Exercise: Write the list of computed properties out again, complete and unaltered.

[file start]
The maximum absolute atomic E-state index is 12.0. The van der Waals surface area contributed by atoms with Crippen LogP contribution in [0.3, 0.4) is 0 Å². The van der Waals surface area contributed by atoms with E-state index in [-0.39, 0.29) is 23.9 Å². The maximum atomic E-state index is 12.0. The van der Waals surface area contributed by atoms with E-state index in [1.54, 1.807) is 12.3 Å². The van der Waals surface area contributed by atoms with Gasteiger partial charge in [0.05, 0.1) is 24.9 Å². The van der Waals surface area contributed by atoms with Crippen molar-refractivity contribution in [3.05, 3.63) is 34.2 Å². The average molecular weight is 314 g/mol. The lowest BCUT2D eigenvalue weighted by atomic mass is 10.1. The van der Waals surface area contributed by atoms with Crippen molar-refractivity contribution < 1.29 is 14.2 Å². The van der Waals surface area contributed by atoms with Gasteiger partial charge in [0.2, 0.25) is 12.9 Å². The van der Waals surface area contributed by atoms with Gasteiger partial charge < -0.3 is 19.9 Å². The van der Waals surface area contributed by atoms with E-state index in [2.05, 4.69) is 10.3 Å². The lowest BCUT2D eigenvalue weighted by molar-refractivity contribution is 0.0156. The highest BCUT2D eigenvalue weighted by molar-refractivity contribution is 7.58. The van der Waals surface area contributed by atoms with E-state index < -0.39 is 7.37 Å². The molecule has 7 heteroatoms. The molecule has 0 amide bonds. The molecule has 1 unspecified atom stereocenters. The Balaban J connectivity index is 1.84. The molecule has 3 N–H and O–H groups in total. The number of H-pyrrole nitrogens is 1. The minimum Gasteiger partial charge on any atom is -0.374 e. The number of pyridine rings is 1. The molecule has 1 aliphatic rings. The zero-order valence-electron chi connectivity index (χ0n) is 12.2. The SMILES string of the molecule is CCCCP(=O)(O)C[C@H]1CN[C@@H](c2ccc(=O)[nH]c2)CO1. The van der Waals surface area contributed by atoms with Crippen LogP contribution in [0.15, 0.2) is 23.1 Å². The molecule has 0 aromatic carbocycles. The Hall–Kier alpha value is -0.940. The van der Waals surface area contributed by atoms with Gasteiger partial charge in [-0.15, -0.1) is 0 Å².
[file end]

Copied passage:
The maximum absolute atomic E-state index is 12.0. The van der Waals surface area contributed by atoms with Crippen LogP contribution in [0.3, 0.4) is 0 Å². The van der Waals surface area contributed by atoms with E-state index in [-0.39, 0.29) is 23.9 Å². The maximum atomic E-state index is 12.0. The van der Waals surface area contributed by atoms with E-state index in [1.54, 1.807) is 12.3 Å². The van der Waals surface area contributed by atoms with Gasteiger partial charge in [0.05, 0.1) is 24.9 Å². The van der Waals surface area contributed by atoms with Crippen molar-refractivity contribution in [3.05, 3.63) is 34.2 Å². The average molecular weight is 314 g/mol. The lowest BCUT2D eigenvalue weighted by atomic mass is 10.1. The van der Waals surface area contributed by atoms with Crippen molar-refractivity contribution < 1.29 is 14.2 Å². The van der Waals surface area contributed by atoms with Gasteiger partial charge in [0.2, 0.25) is 12.9 Å². The van der Waals surface area contributed by atoms with Gasteiger partial charge < -0.3 is 19.9 Å². The van der Waals surface area contributed by atoms with E-state index in [2.05, 4.69) is 10.3 Å². The lowest BCUT2D eigenvalue weighted by molar-refractivity contribution is 0.0156. The highest BCUT2D eigenvalue weighted by molar-refractivity contribution is 7.58. The van der Waals surface area contributed by atoms with E-state index < -0.39 is 7.37 Å². The molecule has 7 heteroatoms. The molecule has 0 amide bonds. The molecule has 1 unspecified atom stereocenters. The Balaban J connectivity index is 1.84. The molecule has 3 N–H and O–H groups in total. The number of H-pyrrole nitrogens is 1. The minimum Gasteiger partial charge on any atom is -0.374 e. The number of pyridine rings is 1. The molecule has 1 aliphatic rings. The zero-order valence-electron chi connectivity index (χ0n) is 12.2. The SMILES string of the molecule is CCCCP(=O)(O)C[C@H]1CN[C@@H](c2ccc(=O)[nH]c2)CO1. The van der Waals surface area contributed by atoms with Crippen LogP contribution in [0.15, 0.2) is 23.1 Å². The molecule has 0 aromatic carbocycles. The Hall–Kier alpha value is -0.940. The van der Waals surface area contributed by atoms with Gasteiger partial charge in [-0.15, -0.1) is 0 Å².